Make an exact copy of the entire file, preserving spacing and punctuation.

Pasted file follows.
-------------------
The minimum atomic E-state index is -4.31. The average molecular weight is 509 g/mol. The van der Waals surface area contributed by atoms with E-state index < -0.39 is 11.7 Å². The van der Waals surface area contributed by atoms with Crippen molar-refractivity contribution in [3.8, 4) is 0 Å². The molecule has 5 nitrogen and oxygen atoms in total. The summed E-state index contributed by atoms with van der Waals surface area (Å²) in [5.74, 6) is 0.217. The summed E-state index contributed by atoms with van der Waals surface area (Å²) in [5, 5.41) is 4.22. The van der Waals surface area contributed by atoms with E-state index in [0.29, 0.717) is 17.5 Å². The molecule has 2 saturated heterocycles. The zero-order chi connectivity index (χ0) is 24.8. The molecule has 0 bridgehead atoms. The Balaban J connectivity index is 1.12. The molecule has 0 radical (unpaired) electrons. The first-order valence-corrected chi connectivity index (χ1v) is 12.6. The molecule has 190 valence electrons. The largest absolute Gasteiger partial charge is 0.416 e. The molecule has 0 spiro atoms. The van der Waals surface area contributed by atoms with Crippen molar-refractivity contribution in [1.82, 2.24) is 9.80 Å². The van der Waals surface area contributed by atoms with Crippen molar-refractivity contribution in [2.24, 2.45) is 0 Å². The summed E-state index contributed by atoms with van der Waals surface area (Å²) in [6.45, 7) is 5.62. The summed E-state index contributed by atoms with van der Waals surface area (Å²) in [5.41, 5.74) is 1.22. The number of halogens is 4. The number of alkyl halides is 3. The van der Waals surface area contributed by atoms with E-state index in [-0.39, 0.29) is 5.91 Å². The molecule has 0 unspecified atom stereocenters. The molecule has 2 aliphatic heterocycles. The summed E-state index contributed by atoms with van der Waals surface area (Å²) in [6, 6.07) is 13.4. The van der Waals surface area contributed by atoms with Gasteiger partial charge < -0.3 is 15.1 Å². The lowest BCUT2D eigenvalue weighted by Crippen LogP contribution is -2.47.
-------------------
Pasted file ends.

The minimum atomic E-state index is -4.31. The average molecular weight is 509 g/mol. The van der Waals surface area contributed by atoms with E-state index < -0.39 is 11.7 Å². The van der Waals surface area contributed by atoms with Crippen molar-refractivity contribution in [3.8, 4) is 0 Å². The molecule has 5 nitrogen and oxygen atoms in total. The summed E-state index contributed by atoms with van der Waals surface area (Å²) in [5.74, 6) is 0.217. The summed E-state index contributed by atoms with van der Waals surface area (Å²) in [5, 5.41) is 4.22. The van der Waals surface area contributed by atoms with E-state index in [0.29, 0.717) is 17.5 Å². The molecule has 2 saturated heterocycles. The zero-order chi connectivity index (χ0) is 24.8. The molecule has 0 bridgehead atoms. The Balaban J connectivity index is 1.12. The molecule has 0 radical (unpaired) electrons. The first-order valence-corrected chi connectivity index (χ1v) is 12.6. The molecule has 190 valence electrons. The largest absolute Gasteiger partial charge is 0.416 e. The molecule has 0 spiro atoms. The van der Waals surface area contributed by atoms with Crippen molar-refractivity contribution in [1.82, 2.24) is 9.80 Å². The van der Waals surface area contributed by atoms with Crippen molar-refractivity contribution in [2.24, 2.45) is 0 Å². The summed E-state index contributed by atoms with van der Waals surface area (Å²) in [6.45, 7) is 5.62. The summed E-state index contributed by atoms with van der Waals surface area (Å²) in [5.41, 5.74) is 1.22. The number of halogens is 4. The number of alkyl halides is 3. The van der Waals surface area contributed by atoms with E-state index in [-0.39, 0.29) is 5.91 Å². The molecule has 0 unspecified atom stereocenters. The molecule has 2 aliphatic heterocycles. The summed E-state index contributed by atoms with van der Waals surface area (Å²) in [6, 6.07) is 13.4. The van der Waals surface area contributed by atoms with Gasteiger partial charge < -0.3 is 15.1 Å². The lowest BCUT2D eigenvalue weighted by Crippen LogP contribution is -2.47.